Saturday, 31 March 2007

hraimeh - spicy libyan fish

This was a very easy recipe to make, if you ignored the instructions and just used them as a guide. For instance, the measurements are very strange “3/8 cup + 1 tablespoon water” and I found the cooking time for both the sauce and the tuna to be too long.

Just cook the sauce until the flavours meld and it thickens a little, then add the fish and watch it carefully. Tuna is very easily dried out so only cook it a minute or two on each side or you’ll end up with something very unappetising.

The cumin and caraway really added the North African flavour to this dish and the herbs finished it off nicely. I must admit I added a touch of harissa to the sauce as well, just to make sure it really was spicy.

This is another recipe I’ve cooked from The Jewish Kitchen by Clarissa Hyman. It’s a great book because it covers the diaspora and therefore has food from all over the world.

I don’t imagine this is specifically a Jewish recipe though, as many Libyans would make something similar.

This dish is pareve, so it’s a great, neutral recipe to have in one’s repertoire.

Hraimeh – Spicy Libyan Fish
Recipe from The Jewish Kitchen by Clarissa Hyman. Serves 4.
3 tablespoons olive oil
3/8 cup + 1 tablespoon water
Juice of 1 lemon
4-5 tablespoons tomato paste
4 garlic cloves, crushed
1 teaspoon ground cumin
½ teaspoon ground caraway seeds
1-2 teaspoons red chilli (seeded/chopped) or hot & sweet paprika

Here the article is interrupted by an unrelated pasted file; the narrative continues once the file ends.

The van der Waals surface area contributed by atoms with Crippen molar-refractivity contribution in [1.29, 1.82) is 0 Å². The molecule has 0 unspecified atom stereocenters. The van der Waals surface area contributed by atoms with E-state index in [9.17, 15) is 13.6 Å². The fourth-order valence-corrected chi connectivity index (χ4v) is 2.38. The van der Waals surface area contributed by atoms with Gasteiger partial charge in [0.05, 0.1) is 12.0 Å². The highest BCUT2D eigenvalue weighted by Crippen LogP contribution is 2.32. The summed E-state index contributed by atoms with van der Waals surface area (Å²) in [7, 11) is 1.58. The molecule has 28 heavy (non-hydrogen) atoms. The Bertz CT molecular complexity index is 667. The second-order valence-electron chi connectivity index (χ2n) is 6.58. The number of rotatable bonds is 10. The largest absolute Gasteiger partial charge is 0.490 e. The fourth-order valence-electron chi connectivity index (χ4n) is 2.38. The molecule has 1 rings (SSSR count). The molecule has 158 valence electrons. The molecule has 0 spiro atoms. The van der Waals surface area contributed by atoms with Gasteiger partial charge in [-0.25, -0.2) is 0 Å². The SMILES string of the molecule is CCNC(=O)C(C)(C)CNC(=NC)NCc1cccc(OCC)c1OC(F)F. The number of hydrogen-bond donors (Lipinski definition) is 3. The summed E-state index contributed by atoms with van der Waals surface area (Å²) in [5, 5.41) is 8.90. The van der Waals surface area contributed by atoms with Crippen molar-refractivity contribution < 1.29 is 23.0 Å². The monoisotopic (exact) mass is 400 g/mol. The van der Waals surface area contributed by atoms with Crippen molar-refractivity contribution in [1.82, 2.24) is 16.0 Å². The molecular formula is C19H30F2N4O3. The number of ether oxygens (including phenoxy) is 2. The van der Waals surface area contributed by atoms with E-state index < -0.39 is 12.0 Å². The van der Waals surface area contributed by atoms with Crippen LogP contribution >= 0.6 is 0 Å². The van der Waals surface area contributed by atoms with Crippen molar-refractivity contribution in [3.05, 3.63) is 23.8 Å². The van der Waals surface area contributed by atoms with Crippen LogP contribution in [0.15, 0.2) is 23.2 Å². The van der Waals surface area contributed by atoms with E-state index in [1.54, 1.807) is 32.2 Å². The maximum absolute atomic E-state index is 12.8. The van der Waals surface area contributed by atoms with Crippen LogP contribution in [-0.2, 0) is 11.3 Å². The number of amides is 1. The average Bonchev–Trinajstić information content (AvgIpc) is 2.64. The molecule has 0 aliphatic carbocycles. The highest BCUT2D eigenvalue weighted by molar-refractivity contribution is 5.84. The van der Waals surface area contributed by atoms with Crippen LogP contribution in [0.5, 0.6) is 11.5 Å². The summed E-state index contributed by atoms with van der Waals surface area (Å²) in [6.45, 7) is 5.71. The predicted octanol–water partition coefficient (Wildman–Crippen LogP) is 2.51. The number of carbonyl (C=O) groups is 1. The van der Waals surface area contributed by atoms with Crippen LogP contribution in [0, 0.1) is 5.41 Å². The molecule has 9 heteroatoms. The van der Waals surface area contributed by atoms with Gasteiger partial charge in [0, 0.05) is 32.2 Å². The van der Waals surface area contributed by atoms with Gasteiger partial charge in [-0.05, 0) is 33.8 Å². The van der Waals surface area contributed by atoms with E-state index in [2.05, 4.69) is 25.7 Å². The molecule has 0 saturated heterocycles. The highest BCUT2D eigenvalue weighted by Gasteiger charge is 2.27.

4 tuna steaks
Fresh coriander and parsley, chopped finely
1. Mix oil, water, lemon juice, paste, garlic, salt, spices.
2. Pour into wide shallow pan and simmer 10 minutes.
3. Add fish and coat with sauce. Cover and cook on low for 15 minutes.
4. Top with fresh herbs and serve with lemon wedges.

This dish tasted pretty damn good and I imagine it could work just as easily with lamb or beef (these wouldn't be pareve) or even eggs as a vegetarian option.

The herbs I used, alongside mint, are very common in North African and Middle Eastern cooking. I have covered the properties of coriander before (and I plan to do parsley in the future), so instead I might just leave this short and sweet.

But if you want to read about some inventive food, check out my review of Interlude, a restaurant that was both unique and amazing!

Our WHB host this week is the lovely founder herself, Kalyn. Be sure to visit Kalyn's Kitchen for the recap.



  1. Sounds very tasty, and spicy! I'm kind of intrigued by the idea of ground caraway with fish. I like your idea of adding the harissa too.

  2. what an interesting dish. It sounds very spicy. :)

  3. Just thought I would let you know that traditional Libyan Hraimeh uses smoked cod instead of tuna and potato slices are added to the sauce.

    1. Hi Anon,
      Every family prepares it a bit differently. My in-laws NEVER add potato slices and usually use either tuna or buri fish. Potato slices sound good, though.

  4. Hi,
    I was searching for Libyan recipes and came about yours.

    My grandparents lived near the Jewish quarter in the old city were my dad, uncles and aunties grew up together with their Jewish neighbours and lived as brothers and sisters, hence we learnt how to cook many delicious Jewish dishes,as they were passed on to us.

    I am a new blogger and will post how I cook Libyan Jewish Haraimi.

    You have a great blog keep it up !
    Have a great day !

  5. The original cooking time is correct. Libyan Jews typically cook fish for an hour or more. They tend to like their fish a bit dry. I know this because I am married to a Libyan.


Thanks for saying hello. It's great to know there are people out there in cyberspace!

Related Posts with Thumbnails